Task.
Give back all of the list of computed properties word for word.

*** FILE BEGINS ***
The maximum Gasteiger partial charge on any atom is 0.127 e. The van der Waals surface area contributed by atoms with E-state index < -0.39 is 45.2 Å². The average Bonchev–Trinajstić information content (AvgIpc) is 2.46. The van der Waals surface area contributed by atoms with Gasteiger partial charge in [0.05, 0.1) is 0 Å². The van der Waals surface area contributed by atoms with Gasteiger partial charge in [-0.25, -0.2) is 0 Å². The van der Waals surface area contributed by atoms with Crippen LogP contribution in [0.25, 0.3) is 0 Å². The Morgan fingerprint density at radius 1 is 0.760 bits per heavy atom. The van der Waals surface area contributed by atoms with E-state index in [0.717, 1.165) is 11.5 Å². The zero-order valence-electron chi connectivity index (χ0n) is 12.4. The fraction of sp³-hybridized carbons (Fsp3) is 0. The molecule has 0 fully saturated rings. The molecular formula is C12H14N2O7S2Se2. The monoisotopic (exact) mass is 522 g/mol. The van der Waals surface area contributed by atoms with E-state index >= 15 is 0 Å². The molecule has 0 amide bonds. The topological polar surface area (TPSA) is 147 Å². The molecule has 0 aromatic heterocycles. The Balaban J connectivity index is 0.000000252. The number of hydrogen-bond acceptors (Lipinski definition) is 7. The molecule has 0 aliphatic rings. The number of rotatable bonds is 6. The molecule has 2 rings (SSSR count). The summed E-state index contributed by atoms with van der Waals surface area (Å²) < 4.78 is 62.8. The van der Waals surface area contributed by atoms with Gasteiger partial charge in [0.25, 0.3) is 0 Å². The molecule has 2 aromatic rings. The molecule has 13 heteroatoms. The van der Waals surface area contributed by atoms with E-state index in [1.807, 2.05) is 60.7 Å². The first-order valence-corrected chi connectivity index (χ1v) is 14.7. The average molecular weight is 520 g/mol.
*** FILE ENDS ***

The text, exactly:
The maximum Gasteiger partial charge on any atom is 0.127 e. The van der Waals surface area contributed by atoms with E-state index < -0.39 is 45.2 Å². The average Bonchev–Trinajstić information content (AvgIpc) is 2.46. The van der Waals surface area contributed by atoms with Gasteiger partial charge in [0.05, 0.1) is 0 Å². The van der Waals surface area contributed by atoms with Gasteiger partial charge in [-0.25, -0.2) is 0 Å². The van der Waals surface area contributed by atoms with Crippen LogP contribution in [0.25, 0.3) is 0 Å². The Morgan fingerprint density at radius 1 is 0.760 bits per heavy atom. The van der Waals surface area contributed by atoms with E-state index in [0.717, 1.165) is 11.5 Å². The zero-order valence-electron chi connectivity index (χ0n) is 12.4. The fraction of sp³-hybridized carbons (Fsp3) is 0. The molecule has 0 fully saturated rings. The molecular formula is C12H14N2O7S2Se2. The monoisotopic (exact) mass is 522 g/mol. The van der Waals surface area contributed by atoms with E-state index >= 15 is 0 Å². The molecule has 0 amide bonds. The topological polar surface area (TPSA) is 147 Å². The molecule has 0 aromatic heterocycles. The Balaban J connectivity index is 0.000000252. The number of hydrogen-bond acceptors (Lipinski definition) is 7. The molecule has 0 aliphatic rings. The number of rotatable bonds is 6. The molecule has 2 rings (SSSR count). The summed E-state index contributed by atoms with van der Waals surface area (Å²) < 4.78 is 62.8. The van der Waals surface area contributed by atoms with Gasteiger partial charge in [0.25, 0.3) is 0 Å². The molecule has 2 aromatic rings. The molecule has 13 heteroatoms. The van der Waals surface area contributed by atoms with E-state index in [1.807, 2.05) is 60.7 Å². The first-order valence-corrected chi connectivity index (χ1v) is 14.7. The average molecular weight is 520 g/mol.